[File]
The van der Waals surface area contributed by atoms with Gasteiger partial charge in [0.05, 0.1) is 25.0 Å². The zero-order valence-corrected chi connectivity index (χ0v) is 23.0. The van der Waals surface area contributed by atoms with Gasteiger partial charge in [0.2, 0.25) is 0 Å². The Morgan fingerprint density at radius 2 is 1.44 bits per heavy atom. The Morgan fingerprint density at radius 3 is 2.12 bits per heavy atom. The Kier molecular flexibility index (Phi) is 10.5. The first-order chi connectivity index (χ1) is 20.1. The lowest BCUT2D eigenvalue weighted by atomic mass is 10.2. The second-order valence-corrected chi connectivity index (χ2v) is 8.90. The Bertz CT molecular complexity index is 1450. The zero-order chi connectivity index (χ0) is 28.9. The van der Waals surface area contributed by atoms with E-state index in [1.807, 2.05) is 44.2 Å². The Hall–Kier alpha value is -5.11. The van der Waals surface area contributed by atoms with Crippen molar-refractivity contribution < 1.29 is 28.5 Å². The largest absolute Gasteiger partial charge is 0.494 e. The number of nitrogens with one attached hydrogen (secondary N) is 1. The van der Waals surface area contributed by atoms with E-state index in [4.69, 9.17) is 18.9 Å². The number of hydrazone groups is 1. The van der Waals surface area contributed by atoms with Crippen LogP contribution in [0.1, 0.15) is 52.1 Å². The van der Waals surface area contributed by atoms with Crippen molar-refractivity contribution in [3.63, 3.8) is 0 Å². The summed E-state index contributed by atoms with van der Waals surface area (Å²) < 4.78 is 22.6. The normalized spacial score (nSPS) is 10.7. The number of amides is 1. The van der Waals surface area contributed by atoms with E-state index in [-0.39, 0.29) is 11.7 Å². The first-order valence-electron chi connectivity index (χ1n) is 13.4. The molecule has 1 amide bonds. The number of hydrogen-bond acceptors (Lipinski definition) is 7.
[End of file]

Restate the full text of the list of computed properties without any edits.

The van der Waals surface area contributed by atoms with Gasteiger partial charge in [0.05, 0.1) is 25.0 Å². The zero-order valence-corrected chi connectivity index (χ0v) is 23.0. The van der Waals surface area contributed by atoms with Gasteiger partial charge in [0.2, 0.25) is 0 Å². The Morgan fingerprint density at radius 2 is 1.44 bits per heavy atom. The Morgan fingerprint density at radius 3 is 2.12 bits per heavy atom. The Kier molecular flexibility index (Phi) is 10.5. The first-order chi connectivity index (χ1) is 20.1. The lowest BCUT2D eigenvalue weighted by atomic mass is 10.2. The second-order valence-corrected chi connectivity index (χ2v) is 8.90. The Bertz CT molecular complexity index is 1450. The zero-order chi connectivity index (χ0) is 28.9. The van der Waals surface area contributed by atoms with E-state index in [1.807, 2.05) is 44.2 Å². The Hall–Kier alpha value is -5.11. The van der Waals surface area contributed by atoms with Crippen molar-refractivity contribution < 1.29 is 28.5 Å². The largest absolute Gasteiger partial charge is 0.494 e. The number of nitrogens with one attached hydrogen (secondary N) is 1. The van der Waals surface area contributed by atoms with E-state index in [4.69, 9.17) is 18.9 Å². The number of hydrazone groups is 1. The van der Waals surface area contributed by atoms with Crippen LogP contribution in [0.1, 0.15) is 52.1 Å². The van der Waals surface area contributed by atoms with Crippen molar-refractivity contribution in [3.63, 3.8) is 0 Å². The summed E-state index contributed by atoms with van der Waals surface area (Å²) < 4.78 is 22.6. The normalized spacial score (nSPS) is 10.7. The number of amides is 1. The van der Waals surface area contributed by atoms with E-state index in [-0.39, 0.29) is 11.7 Å². The first-order valence-electron chi connectivity index (χ1n) is 13.4. The molecule has 1 amide bonds. The number of hydrogen-bond acceptors (Lipinski definition) is 7.